dessie edits stuff

2

If her heart were truly a scroll, she could burn it. It would become a tunnel of flame, a handful of ash. The secrets she had written inside herself would be gone. No one would know.
Her father would choose the water for Kestrel if he knew.
Yet she couldn’t. In the end, it wasn’t cunning that kept her from jumping, or determination. It was a glassy fear.
She didn’t want to die. Arin was right. She played a game to its end.

2

“Congratulate me. I am to marry the heir to the empire.”
She saw him believe it. She saw betrayal wash across his features, then understanding. She saw his thoughts.
Hadn’t she pulled away from his embrace, escaped across his roof, and nearly drawn a weapon on him?
Who was he, to her?
And Kestrel liked to win. Wasn’t the someday role of empress a tempting stake? Power might persuade where Ronan hadn’t.

- The Winner’s Curse, Marie Rutkoski

2

She had sworn to herself not to speak to Arin, but then he said, “You’re coming with me to the harbor.”
This suprised her into saying, “To do what? Why not lock me up in the barrackes? It would be a perfect prison for your prize.”
He continued to walk her down the halls of her home. “Unless Cheat changes his mind about you.”
Kestrel imagined the auctioneer unlocking her cell door. “I suppose I’m no good for you dead.”
“I would never let that happen.”
“What a touching concern for Valorian life. As if you hadn’t let your leader kill that woman. As if you’re not responsible for the death of my friends.”
They stopped before the door to Kestrel’s suite. Arin faced her. "I will let every single Valorian in this city die if it means that you don’t.“

- The Winner’s Curse, Marie Rutkoski

2

“It will never fade, Alina. It will only grow worse, no matter how many scarves you hide behind or what lies you tell, no matter how far or how fast you run.”
I tried to turn away, but he reached out and took hold of my chin, forcing me to look at him. He was so close I could feel his breath. “There are no others like us, Alina,” he whispered. “And there never will be.”
I lurched away from him, knocking the chair over, nearly losing my balance. I pounded on the door with my iron-bound fists, calling out to Ivan as the Darkling looked on. He didn’t come until the Darkling gave the order. (insp)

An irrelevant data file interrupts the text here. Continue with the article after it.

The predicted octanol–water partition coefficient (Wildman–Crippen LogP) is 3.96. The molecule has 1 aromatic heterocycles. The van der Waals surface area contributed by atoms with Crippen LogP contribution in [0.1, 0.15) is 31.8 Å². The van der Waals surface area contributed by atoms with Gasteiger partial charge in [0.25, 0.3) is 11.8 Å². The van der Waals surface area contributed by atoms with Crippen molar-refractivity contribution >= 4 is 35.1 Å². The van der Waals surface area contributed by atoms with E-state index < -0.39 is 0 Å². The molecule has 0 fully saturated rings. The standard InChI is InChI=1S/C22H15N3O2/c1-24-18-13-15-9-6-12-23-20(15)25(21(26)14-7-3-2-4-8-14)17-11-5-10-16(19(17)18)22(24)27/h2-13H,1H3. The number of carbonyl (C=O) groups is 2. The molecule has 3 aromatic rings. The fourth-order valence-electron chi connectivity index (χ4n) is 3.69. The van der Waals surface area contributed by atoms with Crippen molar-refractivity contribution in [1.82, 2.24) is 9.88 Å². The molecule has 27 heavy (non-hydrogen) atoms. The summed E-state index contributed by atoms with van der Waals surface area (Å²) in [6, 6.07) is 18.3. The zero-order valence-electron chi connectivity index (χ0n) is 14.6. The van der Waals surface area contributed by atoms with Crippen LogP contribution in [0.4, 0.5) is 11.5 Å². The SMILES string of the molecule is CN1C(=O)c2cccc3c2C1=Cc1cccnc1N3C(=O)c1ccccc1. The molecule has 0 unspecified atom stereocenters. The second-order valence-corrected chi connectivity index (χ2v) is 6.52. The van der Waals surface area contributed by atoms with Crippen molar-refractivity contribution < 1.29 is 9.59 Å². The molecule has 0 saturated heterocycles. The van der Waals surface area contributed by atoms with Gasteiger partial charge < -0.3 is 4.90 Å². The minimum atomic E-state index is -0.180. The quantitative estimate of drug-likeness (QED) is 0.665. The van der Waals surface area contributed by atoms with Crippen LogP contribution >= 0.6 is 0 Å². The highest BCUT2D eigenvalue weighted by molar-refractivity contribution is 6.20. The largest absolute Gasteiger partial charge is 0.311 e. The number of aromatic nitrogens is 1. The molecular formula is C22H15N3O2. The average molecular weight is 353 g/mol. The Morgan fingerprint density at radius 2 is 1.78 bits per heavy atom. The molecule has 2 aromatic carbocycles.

2

I am Adelina Amouteru, the phantoms whispered to my father, speaking my most frightening thoughts in a chorus of voices, dripping with hatred. My hatred. I belong to no one. On this night, I swear to you that I will rise above everything you’ve ever taught me. I will become a force that this world has never known. I will come into such power that none will dare hurt me again.

- The Young Elites, Marie Lu

2

He walked, thinking of the things he had learned in the parlor. His mind touched them, considering their shares and sizes as if they were beads on a string.
He dwelled momentarily on one particular fact: his new mistress had freed a slave. Arin let this information slip along the string in his mind, click against the other beads, and be silent.

It had no bearing on his situation.

2

     "So? You don’t know everything. People are unhappy for many reasons.“ Arin’s voice was impatient, and she thought that they were no longer talking about the captain. "What do you know of unhappiness? he said. "What makes you think you can see into the hearts of men?”
     He spurred his horse ahead, and the puzzle about the senator and the captain flew out of Kestrel’s mind as she concentrated on keeping up.

8

     He holds my hands as if they’re the only things pinning him to the earth, and I focus on that as I prepare myself for the words coming, the promises I’ll never break. It’s magical, really, the power of this day.
     But even I know this isn’t a fairy tale.I know that we’ll have hard times, confusing times. I know that things won’t always happen the way we want them to and that we’ll have to work to remember that we chose this. It won’t be perfect, not all the time.
     This isn’t happily ever after.
     It’s so much more than that.

2

It wasn’t, of course, f r o m  h i m.

Kestrel caught the haughty tone of her thoughts. She felt the way it thinned her mouth. She realized she was furious at this letter.
At herself. At the way her heart had leaped to see her name scrawled in the Herrani alphabet. She had hoped so hard that the envelope was from Arin.
But she’d had no contact with him for nearly a month, not since she’d offered him his country’s freedom. And the evelope hadn’t even been addressed in his hand. She knew his writing. She knew the fingers that would hold the pen. Blunt-cut nails, silver scars from old burns, the calloused scrape of his palm, all very at odds with his elegant cursive. Kestrel should have know right away that the letter w a s n ’ t  f r o m  h i m.